New EA chair will be deluged by challenges

The recent floods will ensure that the new head of the Environment Agency has a full and challenging in-tray. Jon Robinson, director for water at AECOM, considers the challenges ahead for the new incumbent.

The next chairman of the Environment Agency will surely be taking on one of the toughest jobs in England. With many communities still recovering from the severe flooding this winter, whoever is appointed will need to balance short-term repairs with long-term resilience. 

The immediate challenge will be to deliver on the recovery and repair programme set out by acting chairman Emma Howard Boyd earlier this month. Following 16,000 inspections the Environment Agency has already identified more than 650 flood defences in need of repair work in the wake of the storms in December and January. But in addition to essential repairs, the threat of increasingly frequent and extreme weather events will necessitate a different approach to flood risk management if the UK is to tackle the challenges that lie ahead.

A more integrated approach to flood risk management that incorporates flood defence infrastructure within wider catchment management would surely provide a more sustainable long-term solution. This will require different stakeholders, including the Environment Agency, local authorities, industry, communities and private landowners, to work together more closely. A balanced approach that combines hard and soft engineered methods with resilient building will likely be needed. But every catchment is different and there is no ‘one size fits all’ solution. To achieve improved resilience, individual stakeholders must recognise their own responsibilities and be part of the solution.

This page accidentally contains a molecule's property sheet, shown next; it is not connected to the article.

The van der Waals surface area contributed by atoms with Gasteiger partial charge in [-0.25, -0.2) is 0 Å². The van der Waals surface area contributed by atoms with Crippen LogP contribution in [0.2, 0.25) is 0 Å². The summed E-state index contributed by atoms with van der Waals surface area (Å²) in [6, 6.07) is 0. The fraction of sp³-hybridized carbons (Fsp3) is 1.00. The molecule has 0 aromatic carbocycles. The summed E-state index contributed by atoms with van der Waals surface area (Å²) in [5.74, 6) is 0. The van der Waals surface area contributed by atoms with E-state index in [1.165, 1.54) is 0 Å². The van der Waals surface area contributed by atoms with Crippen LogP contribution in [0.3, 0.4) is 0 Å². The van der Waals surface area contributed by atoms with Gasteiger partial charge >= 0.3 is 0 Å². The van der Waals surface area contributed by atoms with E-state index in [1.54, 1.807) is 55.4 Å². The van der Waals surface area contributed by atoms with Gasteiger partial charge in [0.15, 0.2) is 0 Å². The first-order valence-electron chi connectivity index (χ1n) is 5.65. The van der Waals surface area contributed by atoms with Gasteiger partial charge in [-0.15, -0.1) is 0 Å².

The National Flood Resilience Review, announced by government in December, should inform a longer term strategy for better protecting the country from future flooding. The review, which is set to be published this summer, will focus on future investment strategy, as well as stress-testing the UK’s resilience to flood risk and assessing the resilience of important infrastructure and temporary defences. Importantly, the review will include close consultation with the National Infrastructure Commission (NIC). 

Collaboration with the NIC should provide increased certainty around the delivery of vital new flood defences. But delivering flood risk management at a time of austerity will be another key challenge for the incoming Environment Agency chairman. After all, Defra has committed to steep departmental revenue cuts in this Parliament. Budget constraints will likely necessitate new ways for the Environment Agency to engage with the private sector to raise funds, providing opportunities for the greater collaboration and innovation that is required. 

The Environment Agency could also face policy shifts in relation to flood risk management in the coming year. In an appearance in front of the Commons Liaison Committee in December the prime minister called on the Environment Agency to put homes before nature. Alluding to the pressure to build homes, he suggested an attitudinal change is needed in the way the agency and others manage flooding. This could result in steps to future-proof new development through planning and open up development zones through catchment management across multiple planning authorities.  The government is likely to push the delivery of some of this flood defence work out to unitary authorities through the Flood and Water Management Act. 

The new chairman will clearly be required to lead the Environment Agency through much change. Key to better managing flood risk will be greater integration with its stakeholders, as well as further budget increases to unlock the complex delivery issues.